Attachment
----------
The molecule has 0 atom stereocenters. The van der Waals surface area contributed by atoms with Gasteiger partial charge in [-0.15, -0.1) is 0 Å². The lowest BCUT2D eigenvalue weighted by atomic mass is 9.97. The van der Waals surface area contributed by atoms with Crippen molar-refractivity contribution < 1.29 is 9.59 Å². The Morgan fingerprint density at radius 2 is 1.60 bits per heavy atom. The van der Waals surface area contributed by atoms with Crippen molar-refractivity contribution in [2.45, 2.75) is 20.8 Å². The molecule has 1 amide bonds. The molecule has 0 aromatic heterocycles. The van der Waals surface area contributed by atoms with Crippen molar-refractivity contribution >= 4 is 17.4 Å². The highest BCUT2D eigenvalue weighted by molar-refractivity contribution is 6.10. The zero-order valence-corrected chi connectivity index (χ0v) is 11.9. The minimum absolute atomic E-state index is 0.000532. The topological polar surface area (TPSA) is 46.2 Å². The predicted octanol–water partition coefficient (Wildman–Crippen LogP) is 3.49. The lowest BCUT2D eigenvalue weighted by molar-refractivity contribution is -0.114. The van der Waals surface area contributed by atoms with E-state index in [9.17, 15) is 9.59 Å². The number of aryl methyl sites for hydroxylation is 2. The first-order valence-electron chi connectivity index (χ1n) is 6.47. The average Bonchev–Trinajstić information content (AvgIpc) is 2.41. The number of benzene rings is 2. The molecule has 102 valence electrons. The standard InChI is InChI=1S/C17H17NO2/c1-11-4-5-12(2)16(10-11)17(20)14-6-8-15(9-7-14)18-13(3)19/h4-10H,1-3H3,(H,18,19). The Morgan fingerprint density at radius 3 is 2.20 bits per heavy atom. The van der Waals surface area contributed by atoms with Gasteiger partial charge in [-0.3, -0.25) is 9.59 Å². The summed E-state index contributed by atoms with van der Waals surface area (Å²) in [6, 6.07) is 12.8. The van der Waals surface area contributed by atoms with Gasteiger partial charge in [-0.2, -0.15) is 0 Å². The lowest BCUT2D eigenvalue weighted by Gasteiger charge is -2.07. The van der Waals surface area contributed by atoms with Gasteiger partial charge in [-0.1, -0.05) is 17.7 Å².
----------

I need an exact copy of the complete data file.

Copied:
The molecule has 0 atom stereocenters. The van der Waals surface area contributed by atoms with Gasteiger partial charge in [-0.15, -0.1) is 0 Å². The lowest BCUT2D eigenvalue weighted by atomic mass is 9.97. The van der Waals surface area contributed by atoms with Crippen molar-refractivity contribution < 1.29 is 9.59 Å². The Morgan fingerprint density at radius 2 is 1.60 bits per heavy atom. The van der Waals surface area contributed by atoms with Crippen molar-refractivity contribution in [2.45, 2.75) is 20.8 Å². The molecule has 1 amide bonds. The molecule has 0 aromatic heterocycles. The van der Waals surface area contributed by atoms with Crippen molar-refractivity contribution >= 4 is 17.4 Å². The highest BCUT2D eigenvalue weighted by molar-refractivity contribution is 6.10. The zero-order valence-corrected chi connectivity index (χ0v) is 11.9. The minimum absolute atomic E-state index is 0.000532. The topological polar surface area (TPSA) is 46.2 Å². The predicted octanol–water partition coefficient (Wildman–Crippen LogP) is 3.49. The lowest BCUT2D eigenvalue weighted by molar-refractivity contribution is -0.114. The van der Waals surface area contributed by atoms with E-state index in [9.17, 15) is 9.59 Å². The number of aryl methyl sites for hydroxylation is 2. The first-order valence-electron chi connectivity index (χ1n) is 6.47. The average Bonchev–Trinajstić information content (AvgIpc) is 2.41. The number of benzene rings is 2. The molecule has 102 valence electrons. The standard InChI is InChI=1S/C17H17NO2/c1-11-4-5-12(2)16(10-11)17(20)14-6-8-15(9-7-14)18-13(3)19/h4-10H,1-3H3,(H,18,19). The Morgan fingerprint density at radius 3 is 2.20 bits per heavy atom. The van der Waals surface area contributed by atoms with Gasteiger partial charge in [-0.3, -0.25) is 9.59 Å². The summed E-state index contributed by atoms with van der Waals surface area (Å²) in [6, 6.07) is 12.8. The van der Waals surface area contributed by atoms with Gasteiger partial charge in [-0.2, -0.15) is 0 Å². The lowest BCUT2D eigenvalue weighted by Gasteiger charge is -2.07. The van der Waals surface area contributed by atoms with Gasteiger partial charge in [-0.1, -0.05) is 17.7 Å².